If you are exhausted, overwhelmed, or shaken by having witnessed more than you can hold all at once, you may be experiencing vicarious trauma. You, too, deserve respite and sanctuary. We can find, together, rootedness even in the midst of the storm. I offer supervision, consultation, and psychotherapy for helping professionals, including healers, mental health and medical professionals, spiritual leaders, caregivers, and community organizers.

— Aleisa Myles, Psychologist in Media, PA
 

I am a certified compassion fatigue professional (CCFP) with training in helping clients experience through a short-term, solution focused lens. I provide this service to individuals who work in high compassion professions such as county settings, legal professions, medical field and veterinary field. Services are aimed toward identifying and implementing tools for immediate use in the field. Treatment is typically between 3-8 sessions.

— Kathryn Krug, Marriage & Family Therapist in Santee, CA

With experience, training, and certification as a Compassion Fatigue Professional and a yoga teacher, Katherina brings to mental health, teachers, and healthcare providers tools and knowledge to maximize staying power in the helping profession. These workshops offer an opportunity to begin or continue the conversation about the emotional and physical cost of helping others who are hurt. We learn compassion fatigue is normal; we can heal with support, knowledge, and a self-compassion plan.

— Katherina Alexandre, Marriage & Family Therapist in Portland, OR
 

Are you involved in animal rescue? A Heath Care worker? Navigating the care for a sick or aging family member? Or, maybe you’re a veterinarian, a new parent, a social justice warrior, or a volunteer in your community. I am several of these things as well and if compassion is a demand placed on you every day, it can quickly drain our empathy reserves leaving us feeling worn out, numb, exhausted, distracted, drowning, inadequate, and dreading the next day.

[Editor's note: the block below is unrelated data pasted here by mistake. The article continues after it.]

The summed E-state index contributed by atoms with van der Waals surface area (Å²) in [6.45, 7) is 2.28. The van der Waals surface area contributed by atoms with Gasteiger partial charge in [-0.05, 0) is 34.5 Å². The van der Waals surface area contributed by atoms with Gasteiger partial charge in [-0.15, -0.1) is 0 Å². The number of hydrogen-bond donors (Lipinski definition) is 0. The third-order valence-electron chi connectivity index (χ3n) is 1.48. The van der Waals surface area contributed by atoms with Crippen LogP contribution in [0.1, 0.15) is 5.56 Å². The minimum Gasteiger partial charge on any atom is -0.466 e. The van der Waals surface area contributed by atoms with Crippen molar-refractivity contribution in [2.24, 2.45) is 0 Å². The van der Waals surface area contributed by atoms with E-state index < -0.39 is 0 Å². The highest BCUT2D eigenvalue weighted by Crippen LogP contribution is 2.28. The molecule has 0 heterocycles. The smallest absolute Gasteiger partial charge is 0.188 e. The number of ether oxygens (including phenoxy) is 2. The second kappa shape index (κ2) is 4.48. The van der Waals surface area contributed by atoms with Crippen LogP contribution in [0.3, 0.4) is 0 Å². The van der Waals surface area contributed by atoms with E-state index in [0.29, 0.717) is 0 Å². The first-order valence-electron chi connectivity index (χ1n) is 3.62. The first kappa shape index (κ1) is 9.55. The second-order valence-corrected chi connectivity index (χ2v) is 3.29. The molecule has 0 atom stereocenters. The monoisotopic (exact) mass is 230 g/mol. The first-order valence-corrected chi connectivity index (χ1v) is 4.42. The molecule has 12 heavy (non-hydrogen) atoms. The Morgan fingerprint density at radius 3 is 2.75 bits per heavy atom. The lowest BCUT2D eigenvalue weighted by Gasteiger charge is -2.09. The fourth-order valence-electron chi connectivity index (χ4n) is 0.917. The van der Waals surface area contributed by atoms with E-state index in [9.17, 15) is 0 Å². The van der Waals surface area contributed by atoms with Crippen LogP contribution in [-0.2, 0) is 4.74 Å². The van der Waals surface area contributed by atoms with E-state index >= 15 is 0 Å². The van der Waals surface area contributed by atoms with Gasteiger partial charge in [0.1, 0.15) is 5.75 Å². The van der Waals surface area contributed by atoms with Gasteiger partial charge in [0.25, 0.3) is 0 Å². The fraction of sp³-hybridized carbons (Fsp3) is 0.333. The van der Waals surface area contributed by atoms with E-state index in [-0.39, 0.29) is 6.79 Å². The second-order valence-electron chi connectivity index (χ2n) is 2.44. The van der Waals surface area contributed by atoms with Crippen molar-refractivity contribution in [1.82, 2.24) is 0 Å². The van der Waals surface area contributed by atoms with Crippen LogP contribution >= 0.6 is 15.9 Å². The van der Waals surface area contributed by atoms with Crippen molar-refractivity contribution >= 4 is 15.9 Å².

— Colleen Ignatowski, Therapist in Rochester, NY

Many healthcare workers and first responders experience compassion fatigue without realizing it. It manifests itself with work dissatisfaction, anxiety, depression, difficulty concentrating and many other symptoms that often go unnoticed. We can work together through insomnia, post traumatic stress and other symptoms associated with compassion fatigue to get you to a better emotional and mental space.

— Nataly Kuznetsov, PMHNP-BC, Psychiatric Nurse Practitioner in NAPA, CA
 

Are you involved in animal rescue? A Heath Care worker? Navigating the care for a sick or aging family member? Or, maybe you’re a veterinarian, a new parent, a social justice warrior, or a volunteer in your community. I am several of these things as well and if compassion is a demand placed on you every day, it can quickly drain your empathy reserves leaving you feeling worn out, numb, exhausted, distracted, drowning, inadequate, and dreading the next day.

— Colleen Ignatowski, Therapist in Rochester, NY